- CV, André W. Carus (May 2016) (48 KByte)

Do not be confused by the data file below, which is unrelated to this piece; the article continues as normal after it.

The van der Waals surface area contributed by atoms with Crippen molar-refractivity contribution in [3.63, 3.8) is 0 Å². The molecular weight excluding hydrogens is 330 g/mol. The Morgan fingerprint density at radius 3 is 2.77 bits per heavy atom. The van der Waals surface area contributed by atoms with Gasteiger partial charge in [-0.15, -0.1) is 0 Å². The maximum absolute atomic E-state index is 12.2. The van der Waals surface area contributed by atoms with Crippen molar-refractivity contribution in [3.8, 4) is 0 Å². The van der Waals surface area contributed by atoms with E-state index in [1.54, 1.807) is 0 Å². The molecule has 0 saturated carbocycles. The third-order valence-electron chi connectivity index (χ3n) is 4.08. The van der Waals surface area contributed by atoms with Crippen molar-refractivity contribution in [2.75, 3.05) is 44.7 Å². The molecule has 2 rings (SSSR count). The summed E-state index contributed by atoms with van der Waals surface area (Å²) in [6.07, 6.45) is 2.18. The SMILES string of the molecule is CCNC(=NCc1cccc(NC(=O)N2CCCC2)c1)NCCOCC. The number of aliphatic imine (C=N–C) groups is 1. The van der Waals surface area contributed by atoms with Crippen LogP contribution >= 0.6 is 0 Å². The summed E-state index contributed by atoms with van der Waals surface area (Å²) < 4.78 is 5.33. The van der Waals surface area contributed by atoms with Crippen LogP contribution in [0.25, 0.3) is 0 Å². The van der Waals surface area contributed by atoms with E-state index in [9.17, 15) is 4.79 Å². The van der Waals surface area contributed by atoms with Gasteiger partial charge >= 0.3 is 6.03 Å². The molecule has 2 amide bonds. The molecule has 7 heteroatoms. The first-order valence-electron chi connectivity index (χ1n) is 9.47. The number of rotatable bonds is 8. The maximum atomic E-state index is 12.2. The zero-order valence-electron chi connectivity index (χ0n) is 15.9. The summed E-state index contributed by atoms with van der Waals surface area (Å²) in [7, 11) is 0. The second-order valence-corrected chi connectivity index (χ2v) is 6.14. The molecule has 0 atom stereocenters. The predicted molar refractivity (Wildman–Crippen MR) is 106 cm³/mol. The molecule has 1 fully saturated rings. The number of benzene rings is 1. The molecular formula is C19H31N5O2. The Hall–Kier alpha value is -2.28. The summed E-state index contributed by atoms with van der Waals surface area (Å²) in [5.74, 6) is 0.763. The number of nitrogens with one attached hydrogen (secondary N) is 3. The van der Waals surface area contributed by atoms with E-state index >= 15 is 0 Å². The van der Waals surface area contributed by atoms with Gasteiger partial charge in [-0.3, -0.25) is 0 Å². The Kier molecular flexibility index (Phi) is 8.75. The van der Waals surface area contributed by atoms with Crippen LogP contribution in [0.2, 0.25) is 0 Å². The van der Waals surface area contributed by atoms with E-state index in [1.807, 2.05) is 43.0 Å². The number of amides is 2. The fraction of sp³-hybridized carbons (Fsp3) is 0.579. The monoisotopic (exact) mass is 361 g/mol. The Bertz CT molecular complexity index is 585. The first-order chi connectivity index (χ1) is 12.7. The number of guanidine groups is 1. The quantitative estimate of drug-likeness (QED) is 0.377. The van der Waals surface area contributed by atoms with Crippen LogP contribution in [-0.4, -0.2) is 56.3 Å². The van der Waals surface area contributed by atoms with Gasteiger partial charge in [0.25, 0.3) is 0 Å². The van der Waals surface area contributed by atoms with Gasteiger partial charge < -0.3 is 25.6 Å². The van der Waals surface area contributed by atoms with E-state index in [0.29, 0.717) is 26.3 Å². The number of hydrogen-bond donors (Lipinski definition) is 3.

My academic training was originally in history; I was very dissatisfied with that discipline, little suspecting that it could get so much worse in years to come. I was then attracted by economics, and also got very interested in cognitive science. Eventually, when I found myself living in Hyde Park (Chicago), I gave in to the inevitable and enrolled in the philosophy graduate program there, where I encountered (among other teachers) Leonard Linsky, Bill Tait, David Malament, and Howard Stein. Also (among other students) Steve Awodey and Erich Reck. These people dragged my attention off in other directions at first, especially Howard, whose interest in his erstwhile teacher Rudolf Carnap much inspired me. But I am now finally getting around, belatedly, to applying what I learned from all those philosophers of science and mathematics at the University of Chicago to social science — which I’m still convinced we have no idea how to do properly. Though there are individual social scientists, usually quite lonely ones, doing great work in isolated corners, none of the relevant disciplines rewards the kind of study that could actually lead to a cumulative and consistent social science with empirical integrity and sociopolitical relevance. I would like to help articulate what its goals and program might be, if the deeply ingrained incentive distortions could someday be overcome.